The Nagas

Hill Peoples of Northeast India

Project Introduction The Naga Database

diaries kept by Ursula Graham Bower on visits to Manipur and North Cachar between 1937 and 1940

caption: to Bara Nenglo
medium: diaries
person: GumtuingLuikaiBooth
date: 12.3.1940
person: Graham Bower/ Ursula
person: private collection
text: (24) Bara Nenglo. March 12th.
text: Marched. Parted from Booth at village boundary; just below, met Hangrum party, girls in front, and then between them and the young bucks behind, Chaperone William, the Uncle Superior, keeping his one good eye firmly fixed on his flock. They were carrying home a hunk of meat. We voyaged together as far as the stream, where there was a bamboo cantilever Heath Robinson bridge below the log-bridge by which we crossed; then past the bungalow and up the Nenglo road, Gumtuing heading the party and pushing boulders, buffaloes etc. from the path, lifting leaves, bamboos & other obstructions from before my hobnailed feet and setting a pace of about 2 m.p.h., except uphill, where he sailed away from me every time.
text: The road was very steep, & we took a short cut through fields; in the zig-zags in the forest it came on to rain. We passed Hangrum again, & they asked leave to go on home. Reception committee; told them to come (25) to perao, as it was raining.
text: Perao still in the process of being built, as everyone had left it to the last minute and then gone to the party. I more or less sat in the middle while they rebuilt it round me. We finished up with a large bathroom (separate) a small basha, a kachha cookhouse & a cow-shed. On arriving at basha door was met by my hand-patting friend of yesterday with a sweeping "Colum, Apui!" The H. of P. seemed to have been built by Robin Hood for Maid Marian when he wasn't feeling quite himself; it was largely holes with dead leaves in between.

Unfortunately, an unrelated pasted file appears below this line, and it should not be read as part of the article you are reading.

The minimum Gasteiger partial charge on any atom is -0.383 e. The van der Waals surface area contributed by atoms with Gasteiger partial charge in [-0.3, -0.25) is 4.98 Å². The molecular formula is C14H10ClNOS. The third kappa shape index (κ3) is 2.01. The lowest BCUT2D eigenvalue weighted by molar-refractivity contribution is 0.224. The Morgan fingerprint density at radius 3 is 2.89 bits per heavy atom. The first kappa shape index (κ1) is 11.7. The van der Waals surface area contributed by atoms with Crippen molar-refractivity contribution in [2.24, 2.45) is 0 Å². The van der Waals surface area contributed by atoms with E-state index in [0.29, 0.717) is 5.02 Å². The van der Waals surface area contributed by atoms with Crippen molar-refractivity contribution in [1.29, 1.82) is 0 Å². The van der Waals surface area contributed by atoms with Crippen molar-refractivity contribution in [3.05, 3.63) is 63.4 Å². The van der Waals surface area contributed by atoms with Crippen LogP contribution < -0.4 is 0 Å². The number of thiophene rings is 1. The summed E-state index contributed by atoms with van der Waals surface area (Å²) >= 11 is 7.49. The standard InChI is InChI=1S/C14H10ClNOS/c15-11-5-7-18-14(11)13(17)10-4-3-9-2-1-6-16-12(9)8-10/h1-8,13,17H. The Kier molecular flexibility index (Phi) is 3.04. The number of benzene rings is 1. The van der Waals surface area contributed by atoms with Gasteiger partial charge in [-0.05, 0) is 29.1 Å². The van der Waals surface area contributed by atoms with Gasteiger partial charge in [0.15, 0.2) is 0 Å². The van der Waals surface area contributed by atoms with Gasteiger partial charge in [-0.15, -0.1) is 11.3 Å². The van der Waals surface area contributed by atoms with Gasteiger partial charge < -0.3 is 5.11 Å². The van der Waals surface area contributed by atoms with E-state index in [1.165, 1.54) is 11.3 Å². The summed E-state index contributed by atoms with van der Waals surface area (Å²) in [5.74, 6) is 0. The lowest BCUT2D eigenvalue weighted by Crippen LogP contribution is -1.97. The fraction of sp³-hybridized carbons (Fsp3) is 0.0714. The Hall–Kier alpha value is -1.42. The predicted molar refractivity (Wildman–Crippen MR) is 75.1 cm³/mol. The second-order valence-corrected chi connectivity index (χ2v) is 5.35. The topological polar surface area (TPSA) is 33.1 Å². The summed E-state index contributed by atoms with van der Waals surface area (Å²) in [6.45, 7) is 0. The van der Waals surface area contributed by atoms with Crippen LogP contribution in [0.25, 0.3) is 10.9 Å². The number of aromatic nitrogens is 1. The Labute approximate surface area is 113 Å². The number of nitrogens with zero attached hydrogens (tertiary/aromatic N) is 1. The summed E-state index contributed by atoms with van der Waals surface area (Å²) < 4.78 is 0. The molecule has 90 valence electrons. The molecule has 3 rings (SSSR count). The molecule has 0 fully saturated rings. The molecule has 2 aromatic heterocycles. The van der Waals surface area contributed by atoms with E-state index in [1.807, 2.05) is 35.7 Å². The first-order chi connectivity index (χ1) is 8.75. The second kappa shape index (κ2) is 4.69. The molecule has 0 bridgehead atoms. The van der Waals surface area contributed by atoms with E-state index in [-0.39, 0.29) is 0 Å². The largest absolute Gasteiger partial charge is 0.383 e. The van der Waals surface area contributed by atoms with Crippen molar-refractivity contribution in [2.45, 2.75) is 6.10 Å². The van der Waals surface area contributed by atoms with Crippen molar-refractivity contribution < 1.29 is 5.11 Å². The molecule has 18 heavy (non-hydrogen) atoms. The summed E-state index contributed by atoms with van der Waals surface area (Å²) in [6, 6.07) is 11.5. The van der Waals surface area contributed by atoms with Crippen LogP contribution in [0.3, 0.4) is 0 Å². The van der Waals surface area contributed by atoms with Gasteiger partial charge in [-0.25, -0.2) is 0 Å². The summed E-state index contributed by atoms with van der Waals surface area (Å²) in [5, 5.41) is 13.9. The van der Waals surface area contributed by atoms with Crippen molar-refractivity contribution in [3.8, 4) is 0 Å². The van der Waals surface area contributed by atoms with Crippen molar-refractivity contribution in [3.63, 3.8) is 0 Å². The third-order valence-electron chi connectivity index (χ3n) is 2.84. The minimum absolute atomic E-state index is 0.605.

text: It rained, & was beastly. Luikai came in for something, looking pretty bleak; suddenly hung his head. I tried to get out of him what was the matter, and suddenly he began to cry. I bustled him inside, and shooed away Namkia, who came; but I could not comfort Luikai. He cried like a small boy, poor wretched little Naga, wid his dose sduffd ub, and at last fled, saying "I have drunk a lot of (26) zu to-day", still uncomforted, still crying, and all I could get out of him was that it was "great shame" over the lard business.
text: Then the drinking-water tasted queer, & on inquiries from Luikai & the cook found it was unboiled - and according to Luikai, had been since we started! No wonder I felt like death, & had diarrhoea! I really blew up in a rage, and feeling worn out and in expectation of death by something bugsome, drafted a farewell letter, tore it up, and so wearily, wearily to bed.